By Margaret Mary Polieastro, Diane K. Mazeski, and Becky McTague
Imagine walking into a school and the first thing you see is an inviting parent library where books are displayed and celebrated. This would be a place where parents can check out children’s books or read a book and find information about family literacy.
It has been our goal to assist reading specialists and literacy coaches to develop and create such parent libraries within the schools and districts where they work. The last several years have provided an outstanding opportunity for us to work in a large urban public school district. Most recently, we have focused our attention and efforts on understanding and creating a structure or framework for access to books for parents through designing and implementing parent libraries. This critical and essential access to books requires a confluence of ideas that bridges libraries within a school and provides access to books for families and caregivers.
Thus, the notions and ideas of family literacy permeate throughout our work and efforts. Family literacy is based on the idea that parents and children learn best when learning together and, through this process, both parents and children develop essential skills. Furthermore, this approach to literacy has been identified as a potential strategy for ameliorating the challenges of low levels of literacy and poverty (National Early Literacy Panel, 2008). The purpose of this column is to introduce the idea of developing and creating parent libraries and to provide descriptions, elements, photographs, references, and a checklist. Further, we showcase several parent libraries—one recently created and another that has long been in existence as an exemplar model.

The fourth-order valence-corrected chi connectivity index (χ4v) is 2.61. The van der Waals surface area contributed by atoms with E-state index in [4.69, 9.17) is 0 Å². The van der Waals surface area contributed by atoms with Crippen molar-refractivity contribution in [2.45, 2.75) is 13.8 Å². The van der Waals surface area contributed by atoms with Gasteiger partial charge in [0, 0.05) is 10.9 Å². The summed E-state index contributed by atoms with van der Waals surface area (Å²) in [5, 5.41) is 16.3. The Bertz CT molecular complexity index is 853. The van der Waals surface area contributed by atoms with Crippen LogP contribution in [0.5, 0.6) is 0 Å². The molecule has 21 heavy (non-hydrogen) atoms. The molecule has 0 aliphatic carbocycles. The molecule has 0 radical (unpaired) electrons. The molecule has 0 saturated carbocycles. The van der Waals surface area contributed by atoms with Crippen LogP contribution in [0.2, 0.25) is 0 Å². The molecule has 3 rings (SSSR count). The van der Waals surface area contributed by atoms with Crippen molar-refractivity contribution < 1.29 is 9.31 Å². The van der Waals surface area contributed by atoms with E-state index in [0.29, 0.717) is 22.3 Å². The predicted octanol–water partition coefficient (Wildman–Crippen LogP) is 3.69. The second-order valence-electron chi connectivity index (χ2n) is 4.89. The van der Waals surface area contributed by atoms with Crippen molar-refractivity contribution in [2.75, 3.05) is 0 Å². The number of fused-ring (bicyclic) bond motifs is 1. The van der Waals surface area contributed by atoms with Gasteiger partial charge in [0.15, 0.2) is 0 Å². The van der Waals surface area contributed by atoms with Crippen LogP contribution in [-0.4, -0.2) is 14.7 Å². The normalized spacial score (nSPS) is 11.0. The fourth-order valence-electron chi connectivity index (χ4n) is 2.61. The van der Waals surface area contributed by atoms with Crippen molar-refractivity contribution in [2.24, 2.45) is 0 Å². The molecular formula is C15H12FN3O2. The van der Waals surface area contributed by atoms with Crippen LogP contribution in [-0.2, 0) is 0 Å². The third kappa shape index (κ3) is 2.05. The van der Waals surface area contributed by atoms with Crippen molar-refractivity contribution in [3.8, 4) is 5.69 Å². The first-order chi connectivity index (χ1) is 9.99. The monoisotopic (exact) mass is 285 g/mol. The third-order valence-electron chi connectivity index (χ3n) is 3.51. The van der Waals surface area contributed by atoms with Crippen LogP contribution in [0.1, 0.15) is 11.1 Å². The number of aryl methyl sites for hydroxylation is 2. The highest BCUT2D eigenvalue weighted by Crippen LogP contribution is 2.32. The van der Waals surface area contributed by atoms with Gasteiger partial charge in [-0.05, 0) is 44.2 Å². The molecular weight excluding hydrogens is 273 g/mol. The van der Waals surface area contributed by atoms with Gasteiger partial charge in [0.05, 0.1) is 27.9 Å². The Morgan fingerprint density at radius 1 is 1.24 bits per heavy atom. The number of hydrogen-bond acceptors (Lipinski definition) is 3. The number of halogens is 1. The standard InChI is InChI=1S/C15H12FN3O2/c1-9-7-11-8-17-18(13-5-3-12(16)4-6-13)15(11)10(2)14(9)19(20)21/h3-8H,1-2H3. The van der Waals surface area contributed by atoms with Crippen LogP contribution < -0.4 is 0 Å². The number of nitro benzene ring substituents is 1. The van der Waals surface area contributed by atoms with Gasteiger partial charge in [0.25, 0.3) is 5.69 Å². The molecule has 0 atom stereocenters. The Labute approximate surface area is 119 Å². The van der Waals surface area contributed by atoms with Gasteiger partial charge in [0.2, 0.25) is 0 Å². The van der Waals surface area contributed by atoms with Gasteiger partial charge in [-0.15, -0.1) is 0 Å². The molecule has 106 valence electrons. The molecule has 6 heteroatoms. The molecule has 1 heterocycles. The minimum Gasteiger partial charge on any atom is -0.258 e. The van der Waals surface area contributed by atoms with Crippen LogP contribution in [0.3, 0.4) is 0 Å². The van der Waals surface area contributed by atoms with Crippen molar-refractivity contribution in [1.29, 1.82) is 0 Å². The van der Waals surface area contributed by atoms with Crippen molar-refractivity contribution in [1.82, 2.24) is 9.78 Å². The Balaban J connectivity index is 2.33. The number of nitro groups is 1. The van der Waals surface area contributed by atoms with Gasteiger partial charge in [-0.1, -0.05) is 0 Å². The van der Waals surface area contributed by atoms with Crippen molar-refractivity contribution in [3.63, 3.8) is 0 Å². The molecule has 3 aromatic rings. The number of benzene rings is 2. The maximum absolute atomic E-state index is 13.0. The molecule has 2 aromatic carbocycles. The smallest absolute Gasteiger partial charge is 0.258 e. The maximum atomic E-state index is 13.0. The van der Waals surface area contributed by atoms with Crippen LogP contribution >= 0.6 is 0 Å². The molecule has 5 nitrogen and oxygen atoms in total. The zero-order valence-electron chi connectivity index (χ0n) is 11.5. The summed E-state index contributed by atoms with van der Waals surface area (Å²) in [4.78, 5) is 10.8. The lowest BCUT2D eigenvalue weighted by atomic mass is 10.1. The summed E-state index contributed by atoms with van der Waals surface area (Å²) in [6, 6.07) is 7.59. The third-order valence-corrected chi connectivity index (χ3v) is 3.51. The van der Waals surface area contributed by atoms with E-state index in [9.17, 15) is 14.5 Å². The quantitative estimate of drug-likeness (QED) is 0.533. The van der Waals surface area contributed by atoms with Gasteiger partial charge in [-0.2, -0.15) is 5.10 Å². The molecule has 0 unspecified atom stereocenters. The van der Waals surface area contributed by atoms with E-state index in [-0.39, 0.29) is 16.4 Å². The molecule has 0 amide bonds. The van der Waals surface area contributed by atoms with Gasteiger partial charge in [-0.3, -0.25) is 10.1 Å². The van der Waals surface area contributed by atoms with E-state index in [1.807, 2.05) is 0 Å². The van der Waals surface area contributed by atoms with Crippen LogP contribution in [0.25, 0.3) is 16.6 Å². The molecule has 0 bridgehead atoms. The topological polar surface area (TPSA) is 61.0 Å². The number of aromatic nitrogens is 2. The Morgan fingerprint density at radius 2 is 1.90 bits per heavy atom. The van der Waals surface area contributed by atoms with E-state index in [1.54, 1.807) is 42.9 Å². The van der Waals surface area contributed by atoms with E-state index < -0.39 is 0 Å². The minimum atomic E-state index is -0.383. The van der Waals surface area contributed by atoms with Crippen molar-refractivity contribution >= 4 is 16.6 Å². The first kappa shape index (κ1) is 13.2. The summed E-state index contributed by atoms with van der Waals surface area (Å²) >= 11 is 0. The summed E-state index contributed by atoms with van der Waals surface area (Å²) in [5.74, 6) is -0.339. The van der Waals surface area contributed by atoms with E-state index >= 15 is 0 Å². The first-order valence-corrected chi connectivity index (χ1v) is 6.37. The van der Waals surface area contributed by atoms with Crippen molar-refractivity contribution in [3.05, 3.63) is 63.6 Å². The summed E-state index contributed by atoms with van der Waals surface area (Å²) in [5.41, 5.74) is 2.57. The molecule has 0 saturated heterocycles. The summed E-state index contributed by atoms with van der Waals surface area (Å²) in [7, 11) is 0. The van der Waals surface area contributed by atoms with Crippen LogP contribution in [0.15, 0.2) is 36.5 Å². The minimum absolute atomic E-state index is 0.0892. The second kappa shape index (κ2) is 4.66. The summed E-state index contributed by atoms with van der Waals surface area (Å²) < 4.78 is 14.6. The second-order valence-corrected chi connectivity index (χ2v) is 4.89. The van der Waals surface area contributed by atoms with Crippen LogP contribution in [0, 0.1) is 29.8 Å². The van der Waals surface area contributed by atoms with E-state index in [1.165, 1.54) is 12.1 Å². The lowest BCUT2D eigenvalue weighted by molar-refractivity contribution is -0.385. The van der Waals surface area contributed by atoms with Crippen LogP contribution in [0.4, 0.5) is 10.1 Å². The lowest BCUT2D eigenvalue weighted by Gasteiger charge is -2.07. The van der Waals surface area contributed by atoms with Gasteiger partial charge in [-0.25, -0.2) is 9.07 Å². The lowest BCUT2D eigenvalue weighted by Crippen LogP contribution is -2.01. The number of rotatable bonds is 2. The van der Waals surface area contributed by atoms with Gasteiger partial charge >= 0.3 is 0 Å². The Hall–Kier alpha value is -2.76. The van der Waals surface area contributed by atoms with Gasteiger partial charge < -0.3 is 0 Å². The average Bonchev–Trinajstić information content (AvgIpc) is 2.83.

Read more: Creating Parent Libraries IRCJ Article
How to implement:
The joy of reading continues at home — in the kitchen, doing the laundry, painting a room, wherever!
What a wonderful book to share on parent’s night, at open house, during parent teacher conferences, and in your newsletter’s home. Parents are partners in education and the tips and strategies in this book will strengthen the home-to-school alliance.
Discuss the book in a staff meeting and decide what might be included in the weekly principal’s newsletter. Ask your students to share their favorite stories that are read at home. Ask your parents to volunteer and come and read to the class. Children should view their parents as life long learners. You may need to help prepare the parent before, perhaps showing them a few techniques you use to model reading.
Have fun! Read together!
Buy this book!